QSRs are Quickly Adopting Chatbots - Don't Get Left Behind!


What exactly is a QSR and why are they using chatbots? Well, a QSR is a “quick service restaurant.” Examples of such a place include McDonalds, Subway, Starbucks, and so on. Today, we are seeing an increasing number of these types of restaurants enhancing their experiences with the help of a food ordering chatbot. From Facebook Messenger, in-app chatbots, and other platforms for use, chat bots for restaurants are using machine learning to help patrons and employees alike make the fast food experience even more seamless.  

Chatbots for QSRs are a great way for customers to order food easily, but they also offer great opportunities for brand awareness and engagement. Here are four big restaurants using chatbots to better serve their patrons and enhance their overall marketing strategy.

Burger King

Burger King is leading the charge as one of the first big name QSRs to create a restaurant chatbot. They have developed a Facebook Messenger chatbot that allows customers to place orders, select a pick-up location, and pay for their meals all from the one platform.

Their bot greets customers upon them opening the app and asks them if they would like to place an order. Then, it shows a version of Burger King’s menu. Users scroll through the carousel menu, choosing what they would like to eat, and then teh food ordering chatbot will ask if they want to make it a meal. When proceeding to checkout, users get to pick the ideal location to get it and pay, meaning you never have to wait for your burgers and fries again.

By developing a specialized Facebook chatbot for restaurants, Burger King is enhancing their consumer experience, while making it easier than ever to place an order. This strategy then not only enhances brand engagement, but also boost sales by making conversions from within the messaging app as seamless as possible.


Jack in the Box

Jack in the Box was certainly thinking outside the box when they launched the “Jack Investigation Bureau” restaurant chatbot experience on Facebook Messenger and Kik with the help of Snaps. Using our trusted platform to create a chatbot for QSR purposes, the company was able to gamify the consumer experience in an entirely unique and engaging way.

The bot takes users through an adventure to help Jack get better security and find his missing recipes. The game uses branded riddles, emojis, and GIFs to lead the user through a journey and help capture Jack's hackers. If the player solves the mystery, they are awarded a $1 off coupon.

By turning this interaction into a mobile game, the customer gets to interact with the brand in an entirely new and unique way, making fast food fun. It was effective in driving sales, too: the restaurant chatbot drove purchase intent up 83% and resulted in 71,000 coupon redemptions.


Taco Bell

Taco Bell offers another example of a chatbot for QSR establishments. Unlike Burger King, which utilized Facebook Messsenger, Taco Bell has leveraged the office app Slack to create TacoBot. It is currently only in its Beta testing phase and you have to join a waitlist, but this Siri-like restaurant chatbot allows you to order food within the popular workplace app.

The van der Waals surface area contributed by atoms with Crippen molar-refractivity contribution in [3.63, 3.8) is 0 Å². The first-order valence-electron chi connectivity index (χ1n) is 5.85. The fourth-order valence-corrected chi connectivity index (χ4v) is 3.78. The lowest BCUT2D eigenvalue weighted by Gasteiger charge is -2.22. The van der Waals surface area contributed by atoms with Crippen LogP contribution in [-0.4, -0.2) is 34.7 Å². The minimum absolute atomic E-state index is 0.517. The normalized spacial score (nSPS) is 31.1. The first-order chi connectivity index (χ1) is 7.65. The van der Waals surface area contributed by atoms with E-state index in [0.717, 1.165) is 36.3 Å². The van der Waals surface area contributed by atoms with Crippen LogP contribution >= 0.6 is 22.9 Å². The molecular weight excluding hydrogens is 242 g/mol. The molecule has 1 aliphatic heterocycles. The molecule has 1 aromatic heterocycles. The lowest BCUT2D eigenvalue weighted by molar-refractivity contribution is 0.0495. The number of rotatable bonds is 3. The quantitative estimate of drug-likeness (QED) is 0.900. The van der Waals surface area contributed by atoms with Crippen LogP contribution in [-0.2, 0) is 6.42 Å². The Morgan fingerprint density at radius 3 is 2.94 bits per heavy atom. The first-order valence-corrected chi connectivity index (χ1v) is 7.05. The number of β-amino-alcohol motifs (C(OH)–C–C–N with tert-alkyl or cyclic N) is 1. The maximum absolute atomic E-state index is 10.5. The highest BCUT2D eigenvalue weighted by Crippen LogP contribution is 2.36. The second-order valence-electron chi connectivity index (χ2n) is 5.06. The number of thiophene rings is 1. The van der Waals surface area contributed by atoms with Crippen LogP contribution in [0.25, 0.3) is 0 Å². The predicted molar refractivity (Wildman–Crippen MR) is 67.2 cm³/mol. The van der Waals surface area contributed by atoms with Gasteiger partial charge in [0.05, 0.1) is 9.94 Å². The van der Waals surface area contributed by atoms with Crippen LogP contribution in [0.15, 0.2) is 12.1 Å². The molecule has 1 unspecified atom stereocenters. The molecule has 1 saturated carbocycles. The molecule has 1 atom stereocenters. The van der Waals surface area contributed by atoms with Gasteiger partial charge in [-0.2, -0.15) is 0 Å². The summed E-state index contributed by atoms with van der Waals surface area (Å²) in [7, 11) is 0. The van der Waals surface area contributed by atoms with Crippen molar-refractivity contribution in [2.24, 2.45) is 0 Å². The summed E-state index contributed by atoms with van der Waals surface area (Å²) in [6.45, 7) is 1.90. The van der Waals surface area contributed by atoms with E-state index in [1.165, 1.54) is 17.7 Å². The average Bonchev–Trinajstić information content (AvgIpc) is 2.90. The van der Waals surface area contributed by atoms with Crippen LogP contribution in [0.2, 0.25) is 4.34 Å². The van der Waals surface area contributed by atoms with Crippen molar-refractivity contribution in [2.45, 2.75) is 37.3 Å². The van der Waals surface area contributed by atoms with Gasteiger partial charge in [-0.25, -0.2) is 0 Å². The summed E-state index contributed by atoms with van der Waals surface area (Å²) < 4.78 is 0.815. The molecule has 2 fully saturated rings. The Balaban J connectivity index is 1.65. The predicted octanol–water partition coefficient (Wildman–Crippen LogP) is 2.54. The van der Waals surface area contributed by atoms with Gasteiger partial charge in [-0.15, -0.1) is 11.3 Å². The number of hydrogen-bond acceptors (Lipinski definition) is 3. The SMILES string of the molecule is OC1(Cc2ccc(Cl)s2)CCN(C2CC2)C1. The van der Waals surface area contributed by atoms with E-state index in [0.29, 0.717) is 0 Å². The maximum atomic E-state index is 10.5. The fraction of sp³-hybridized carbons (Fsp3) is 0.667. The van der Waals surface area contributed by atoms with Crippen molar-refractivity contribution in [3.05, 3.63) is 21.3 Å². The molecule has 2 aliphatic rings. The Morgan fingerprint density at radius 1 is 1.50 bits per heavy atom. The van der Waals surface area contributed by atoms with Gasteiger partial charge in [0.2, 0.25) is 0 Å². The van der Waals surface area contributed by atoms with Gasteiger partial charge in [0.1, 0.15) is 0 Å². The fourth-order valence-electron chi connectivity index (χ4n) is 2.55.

The bot will ask you what you want to add to your order, but it will also make jokes. For example, the chatbot will add water to your order if it feels you may be hungover and will answer any trivia questions you throw at it.

TacoBot has become a great branding tool for Taco Bell, as its irreverent nature and banter makes the conversational exchange amusing for its users. Their integration of a sense of humor can inspire other chat bots for restaurants as an excellent way to build brand loyalty and make the process of food ordering more enjoyable for the customer.


Domino's has always emphasized the use of technology and innovations as the company has evolved. So it comes as no surprise it is joining the ranks of restaurants using chatbots.

Their AI virtual assistant is called Dom and lives in Facebook Messenger. What is great about Dom is that you don’t have to create an account or have ordered through Dominos before. Instead, this food delivery chatbot will ask you all the relevant personal information – address, phone number, etc. – as well as if you desire takeout or delivery.

By not even forcing users to open an account, Domino’s food ordering chatbot is encouraging users to complete an order in the most efficient manner possible. The company is still able to offer a branded experience to customers through the bot, but can focus even more effectively on fulfilling orders.

Restaurant chatbots are being executed by more and more QSRs, and it is only a matter of time before even the smallest chains join in on the trend. Fast food is now moving even faster with the likes of food ordering and delivery chatbots; make sure you’re ahead of the curve.